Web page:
Writing for Aeon last week, Martin Parker, a professor of organization studies at the University of Bristol in the UK, relayed the origins of the word “management”, explaining:
“It is derived from the Italian mano, meaning hand, and it’s expansion into maneggiare, the activity of handling and training a horse carried out in a maneggio – a riding school. From this form of manual control, the word has expanded into a general activity of training and handling people. It is a word that originates with ideas of control, of a docile or wilful creature that must be subordinated to the instructions of the master.”
Though we might prefer to believe that its meaning has evolved since then to convey something more respectful and collaborative, it is still the case that workplace leaders and managers have mastery over their staff. Promotions, opportunities, hirings and firings — all life-altering events — are subject to their authority.
It is a mighty responsibility, and abuse of managerial power can have devastating consequences.
During the pandemic, the relationship between workers and their seniors has evolved in unexpected ways. Managers are having to trust more, and ultimately accept that they have less of a window into how employees spend the day. For lots of companies this has been going surprisingly well, and Facebook, often seen as something of a pace-setter when it comes to employee flexibility, announced that their staff would be given the option of working from home permanently once lockdown lifts.
Given this, you would be forgiven for thinking that the outbreak has seen companies forge new bonds of faith with their workers, and that this is an unexpected silver lining to the chaos wrought by COVID-19. But calmer seas can hide dangerous currents, and just as businesses appear to take a more relaxed attitude to home working, scores of them have been enthusiastically implementing surveillance software to ensure that every click, every break, every lapse in attention is observed, collected, and used as evidence of worker efficiency.
The MIT Technology Review gave an overview of some of the snooping programs are looking for:
“Hubstaff is software that records users’ keyboard strokes, mouse movements, and the websites that they visit. Time Doctor goes further, taking videos of users’ screens. It can also take a picture via webcam every 10 minutes to check that employees are at their computer. And Isaak, a tool made by UK firm Status Today, monitors interactions between employees to identify who collaborates more, combining this data with information from personnel files to identify individuals who are “change-makers.”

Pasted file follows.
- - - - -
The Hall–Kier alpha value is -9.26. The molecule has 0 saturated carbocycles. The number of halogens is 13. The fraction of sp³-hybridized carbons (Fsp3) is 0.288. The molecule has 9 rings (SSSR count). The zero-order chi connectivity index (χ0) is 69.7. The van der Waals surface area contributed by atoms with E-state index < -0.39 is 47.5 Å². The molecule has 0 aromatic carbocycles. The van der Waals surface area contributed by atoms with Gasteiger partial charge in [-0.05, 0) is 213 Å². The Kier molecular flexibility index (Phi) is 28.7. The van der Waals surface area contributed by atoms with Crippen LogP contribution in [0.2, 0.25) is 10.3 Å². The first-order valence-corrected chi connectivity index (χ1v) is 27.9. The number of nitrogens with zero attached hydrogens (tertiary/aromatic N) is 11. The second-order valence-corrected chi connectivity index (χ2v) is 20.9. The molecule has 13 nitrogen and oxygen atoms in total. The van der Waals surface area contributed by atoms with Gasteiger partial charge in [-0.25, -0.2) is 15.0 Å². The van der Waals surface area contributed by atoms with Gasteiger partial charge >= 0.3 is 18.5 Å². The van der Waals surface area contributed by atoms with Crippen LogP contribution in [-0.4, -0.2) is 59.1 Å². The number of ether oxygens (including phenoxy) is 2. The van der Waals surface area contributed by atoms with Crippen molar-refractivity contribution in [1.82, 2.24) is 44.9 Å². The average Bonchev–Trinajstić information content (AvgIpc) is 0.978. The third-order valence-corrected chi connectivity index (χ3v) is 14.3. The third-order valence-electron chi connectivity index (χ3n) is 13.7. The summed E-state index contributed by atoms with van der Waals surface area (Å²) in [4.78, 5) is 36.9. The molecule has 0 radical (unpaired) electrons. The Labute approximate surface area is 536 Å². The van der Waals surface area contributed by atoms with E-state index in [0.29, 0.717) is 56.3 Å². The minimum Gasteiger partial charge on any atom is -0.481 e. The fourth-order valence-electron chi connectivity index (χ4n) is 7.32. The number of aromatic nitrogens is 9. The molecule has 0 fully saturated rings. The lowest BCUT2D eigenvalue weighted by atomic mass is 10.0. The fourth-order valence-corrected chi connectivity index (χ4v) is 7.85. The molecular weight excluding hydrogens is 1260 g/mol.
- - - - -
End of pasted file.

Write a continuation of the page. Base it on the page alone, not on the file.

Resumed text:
Now, one firm wants to take things even further. It is developing machine-learning software to measure how quickly employees complete different tasks and suggest ways to speed them up.
The tool also gives each person a productivity score, which managers can use to identify those employees who are most worth retaining—and those who are not.”
Unsurprisingly, people find this clandestine data collection unsettling and, frankly, sinister. It reveals the veneer of trust to be exactly that. But there are lots of reasons we should be resistant to workplace surveillance tech. Here are just four.
Who decides what optimal performance looks like? Which data emissions should hold the most weight when it comes to evaluating an employee’s prospects? When we’re talking about screen-time or interactions with colleagues, these questions do not have clear and unambiguous answers.
We might suppose that spending a lot of time at one’s workstation is a good thing, but clearly there are implications for mental and physical health when staff are incentivized to work extended hours. Similarly, messages and conversations with colleagues might be indicative of collaboration, but at what point does this tip over into over-reliance and an inability to work independently?
If these questions even have provable answers, even if teams of psychologists and behavioral experts have been employed in research to support the classification of these signals, we still don’t know who they are.